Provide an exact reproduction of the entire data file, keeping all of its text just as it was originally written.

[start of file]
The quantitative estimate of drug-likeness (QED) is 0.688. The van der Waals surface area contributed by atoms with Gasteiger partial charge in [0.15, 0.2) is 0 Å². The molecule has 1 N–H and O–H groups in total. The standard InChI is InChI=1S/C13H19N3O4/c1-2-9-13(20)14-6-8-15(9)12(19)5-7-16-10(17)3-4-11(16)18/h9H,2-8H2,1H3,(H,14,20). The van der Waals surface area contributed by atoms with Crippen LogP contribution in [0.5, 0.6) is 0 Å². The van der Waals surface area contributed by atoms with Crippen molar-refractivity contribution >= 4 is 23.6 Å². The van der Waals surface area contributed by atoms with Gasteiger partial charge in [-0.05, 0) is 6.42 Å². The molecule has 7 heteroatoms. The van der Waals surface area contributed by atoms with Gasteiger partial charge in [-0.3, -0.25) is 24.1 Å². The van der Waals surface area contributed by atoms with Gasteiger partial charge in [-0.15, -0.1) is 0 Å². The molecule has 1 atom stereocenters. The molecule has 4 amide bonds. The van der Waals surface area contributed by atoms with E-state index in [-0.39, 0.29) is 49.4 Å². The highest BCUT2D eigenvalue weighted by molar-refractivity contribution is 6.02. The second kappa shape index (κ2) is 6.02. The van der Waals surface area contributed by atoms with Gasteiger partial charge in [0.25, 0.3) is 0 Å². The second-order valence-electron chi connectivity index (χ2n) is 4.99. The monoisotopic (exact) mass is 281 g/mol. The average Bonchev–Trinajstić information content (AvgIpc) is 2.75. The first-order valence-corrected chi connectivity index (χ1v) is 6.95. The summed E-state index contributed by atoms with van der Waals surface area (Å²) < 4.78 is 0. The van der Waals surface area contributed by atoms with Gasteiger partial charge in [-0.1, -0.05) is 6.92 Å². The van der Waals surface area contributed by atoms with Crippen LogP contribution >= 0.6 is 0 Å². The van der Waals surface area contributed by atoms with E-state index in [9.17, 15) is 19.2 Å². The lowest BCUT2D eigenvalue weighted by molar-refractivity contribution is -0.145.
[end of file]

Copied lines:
The quantitative estimate of drug-likeness (QED) is 0.688. The van der Waals surface area contributed by atoms with Gasteiger partial charge in [0.15, 0.2) is 0 Å². The molecule has 1 N–H and O–H groups in total. The standard InChI is InChI=1S/C13H19N3O4/c1-2-9-13(20)14-6-8-15(9)12(19)5-7-16-10(17)3-4-11(16)18/h9H,2-8H2,1H3,(H,14,20). The van der Waals surface area contributed by atoms with Crippen LogP contribution in [0.5, 0.6) is 0 Å². The van der Waals surface area contributed by atoms with Crippen molar-refractivity contribution >= 4 is 23.6 Å². The van der Waals surface area contributed by atoms with Gasteiger partial charge in [-0.05, 0) is 6.42 Å². The molecule has 7 heteroatoms. The van der Waals surface area contributed by atoms with Gasteiger partial charge in [-0.3, -0.25) is 24.1 Å². The van der Waals surface area contributed by atoms with Gasteiger partial charge in [-0.15, -0.1) is 0 Å². The molecule has 1 atom stereocenters. The molecule has 4 amide bonds. The van der Waals surface area contributed by atoms with E-state index in [-0.39, 0.29) is 49.4 Å². The highest BCUT2D eigenvalue weighted by molar-refractivity contribution is 6.02. The second kappa shape index (κ2) is 6.02. The van der Waals surface area contributed by atoms with Gasteiger partial charge in [0.25, 0.3) is 0 Å². The second-order valence-electron chi connectivity index (χ2n) is 4.99. The monoisotopic (exact) mass is 281 g/mol. The average Bonchev–Trinajstić information content (AvgIpc) is 2.75. The first-order valence-corrected chi connectivity index (χ1v) is 6.95. The summed E-state index contributed by atoms with van der Waals surface area (Å²) < 4.78 is 0. The van der Waals surface area contributed by atoms with Gasteiger partial charge in [-0.1, -0.05) is 6.92 Å². The van der Waals surface area contributed by atoms with Crippen LogP contribution >= 0.6 is 0 Å². The van der Waals surface area contributed by atoms with E-state index in [9.17, 15) is 19.2 Å². The lowest BCUT2D eigenvalue weighted by molar-refractivity contribution is -0.145.